Forrest Gump’s Guide to Financial Freedom

forrest-gumps-guide-to-financial-freedomWhat does a movie have to do with financial freedom? Well, have you ever looked at a movie and just wonder where in the world do they come up with these ideas? Sometimes it can be a bad thing, (like Battlefield Earth) and sometimes it can be good. (Like Gone With The Wind) When it is good, it usually is really good and that’s what we are going to talk about today. One of the good ones… Only, this is not a movie review but a look at financial freedom in a different way. Today we are going to listen to Forrest Gump. One thing that we all can agree on about Forrest is that he thinks in simple terms and does not try to be someone that he is not. The same is true for how we should look at our finances. We should keep it simple and never try to be someone that we are not! So, let’s get started and see what nuggets Forrest has for us today.

 

 

“Stupid is as stupid does.”

There I was, sitting at the dinning room table staring down at a piles of bills that covered the whole table. I had tallied every bill 3 times in disbelief. Somehow, our income was less than our outgoing. Now, it didn’t happen overnight so I shouldn’t have been all that surprised, but nonetheless, there I sat in shock as I realized for the first time in my life that my wife and I were doomed. And it was all my fault… If I had listened that umpteen million times that my wife said, “We don’t need this…” or, “We can pay cash for some of this stuff” I was pretty sure I never would have been sitting at that table, in shock wondering where had it all went wrong.

That has been some time ago and I can now comfortably say that I was a walking example of this quote from Forrest! The only reason we were in this mess is because of my stupidity. I was blinded by the sparkle of fast credit and easy financing terms. What a sucker… I thought I had it all under control and was pretty proud of myself at first. “Look at me… A financial powerhouse!” Why… they wouldn’t loan me the money if they didn’t think I was good for it… I had it bad. All the while my loving wife, we were newly married at the time, just tried to show me the error of my ways but it was no use. She just didn’t have the jackhammer that it took to get through to my brain.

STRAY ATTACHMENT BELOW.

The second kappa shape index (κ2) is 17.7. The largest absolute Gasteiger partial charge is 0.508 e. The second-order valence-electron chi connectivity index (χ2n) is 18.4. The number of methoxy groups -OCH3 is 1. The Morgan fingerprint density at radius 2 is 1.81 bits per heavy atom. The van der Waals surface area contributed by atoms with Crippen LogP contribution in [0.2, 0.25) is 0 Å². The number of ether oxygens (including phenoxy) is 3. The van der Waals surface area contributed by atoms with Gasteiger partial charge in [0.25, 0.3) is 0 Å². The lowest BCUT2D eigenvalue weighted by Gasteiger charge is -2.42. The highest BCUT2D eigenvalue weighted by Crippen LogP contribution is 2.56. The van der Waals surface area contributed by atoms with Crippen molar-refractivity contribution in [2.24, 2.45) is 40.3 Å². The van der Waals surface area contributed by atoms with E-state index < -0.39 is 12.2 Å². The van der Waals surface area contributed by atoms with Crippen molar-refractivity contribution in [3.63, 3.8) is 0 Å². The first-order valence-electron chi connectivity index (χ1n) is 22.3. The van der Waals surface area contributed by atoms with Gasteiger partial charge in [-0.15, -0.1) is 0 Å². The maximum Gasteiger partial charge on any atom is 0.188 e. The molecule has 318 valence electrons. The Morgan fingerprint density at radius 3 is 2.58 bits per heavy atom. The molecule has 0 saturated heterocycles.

Thinking about that time also reminds me of another quote from A Tale Of Two Cities, by Charles Dickens, “It was the best of times, it was the worst of times, it was the age of wisdom, it was the age of foolishness…” While I look back on that time and can remember the sinking feeling in my stomach, I can also remember that it was there where my thirst for financial freedom was born. Before that I had no inkling of what it was to be financially free but since, I have found a clear picture of what it means for my wife and I to be free from debt of any kind. It started as a small smouldering flicker and has grown into a roaring bonfire wanting to consume every bit of debt until it is extenguished!

“My momma always said, “Life was like a box of chocolates. You never know what you’re gonna get.”

Years ago, my wife and I were in an MLM. I got involved because I saw an opportunity to make anywhere from a side income up to a full -time income. What I got out of that experience was an education. While we never made a million dollars in that MLM, I was exposed to some very excellent training. And the biggest gain was in the form of a mind shift. I learned to stop thinking like a consumer and to start thinking like an owner. If I wanted to be a successful owner I needed to get this debt thing in check, so I set out to find out how to do it. Lucky for me I had great mentors and some of them are still my mentors today. They taught me a lifetime’s worth of lessons that I am still working on to this day.